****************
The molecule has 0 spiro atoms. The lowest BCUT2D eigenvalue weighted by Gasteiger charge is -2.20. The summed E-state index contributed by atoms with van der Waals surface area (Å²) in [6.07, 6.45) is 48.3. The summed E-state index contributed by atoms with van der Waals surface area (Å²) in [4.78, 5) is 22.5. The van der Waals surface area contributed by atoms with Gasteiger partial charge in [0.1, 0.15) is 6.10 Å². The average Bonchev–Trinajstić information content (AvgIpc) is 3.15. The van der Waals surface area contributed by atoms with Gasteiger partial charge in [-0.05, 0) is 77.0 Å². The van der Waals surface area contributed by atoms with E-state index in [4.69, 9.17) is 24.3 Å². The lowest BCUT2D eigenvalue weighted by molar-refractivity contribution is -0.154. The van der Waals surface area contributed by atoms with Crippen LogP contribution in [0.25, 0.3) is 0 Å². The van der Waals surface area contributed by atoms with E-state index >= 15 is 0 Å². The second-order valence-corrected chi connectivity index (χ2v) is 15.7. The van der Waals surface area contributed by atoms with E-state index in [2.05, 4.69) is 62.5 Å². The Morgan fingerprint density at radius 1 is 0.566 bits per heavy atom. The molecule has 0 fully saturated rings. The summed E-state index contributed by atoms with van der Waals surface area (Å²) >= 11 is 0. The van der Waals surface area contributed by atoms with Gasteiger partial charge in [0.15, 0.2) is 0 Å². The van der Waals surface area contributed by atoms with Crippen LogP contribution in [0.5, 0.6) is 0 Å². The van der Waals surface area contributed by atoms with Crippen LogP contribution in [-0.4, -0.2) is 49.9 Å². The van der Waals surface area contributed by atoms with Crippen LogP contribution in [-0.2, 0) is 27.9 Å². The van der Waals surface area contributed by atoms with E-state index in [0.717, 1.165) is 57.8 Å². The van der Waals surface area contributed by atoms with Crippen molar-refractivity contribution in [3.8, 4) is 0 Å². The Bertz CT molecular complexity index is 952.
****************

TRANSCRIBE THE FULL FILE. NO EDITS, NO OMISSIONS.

The molecule has 0 spiro atoms. The lowest BCUT2D eigenvalue weighted by Gasteiger charge is -2.20. The summed E-state index contributed by atoms with van der Waals surface area (Å²) in [6.07, 6.45) is 48.3. The summed E-state index contributed by atoms with van der Waals surface area (Å²) in [4.78, 5) is 22.5. The van der Waals surface area contributed by atoms with Gasteiger partial charge in [0.1, 0.15) is 6.10 Å². The average Bonchev–Trinajstić information content (AvgIpc) is 3.15. The van der Waals surface area contributed by atoms with Gasteiger partial charge in [-0.05, 0) is 77.0 Å². The van der Waals surface area contributed by atoms with E-state index in [4.69, 9.17) is 24.3 Å². The lowest BCUT2D eigenvalue weighted by molar-refractivity contribution is -0.154. The van der Waals surface area contributed by atoms with Crippen LogP contribution in [0.25, 0.3) is 0 Å². The van der Waals surface area contributed by atoms with E-state index >= 15 is 0 Å². The second-order valence-corrected chi connectivity index (χ2v) is 15.7. The van der Waals surface area contributed by atoms with E-state index in [2.05, 4.69) is 62.5 Å². The Morgan fingerprint density at radius 1 is 0.566 bits per heavy atom. The molecule has 0 fully saturated rings. The summed E-state index contributed by atoms with van der Waals surface area (Å²) >= 11 is 0. The van der Waals surface area contributed by atoms with Gasteiger partial charge in [0.15, 0.2) is 0 Å². The van der Waals surface area contributed by atoms with Crippen LogP contribution in [0.5, 0.6) is 0 Å². The van der Waals surface area contributed by atoms with Crippen LogP contribution in [-0.4, -0.2) is 49.9 Å². The van der Waals surface area contributed by atoms with Crippen LogP contribution in [-0.2, 0) is 27.9 Å². The van der Waals surface area contributed by atoms with E-state index in [0.717, 1.165) is 57.8 Å². The van der Waals surface area contributed by atoms with Crippen molar-refractivity contribution in [3.8, 4) is 0 Å². The Bertz CT molecular complexity index is 952.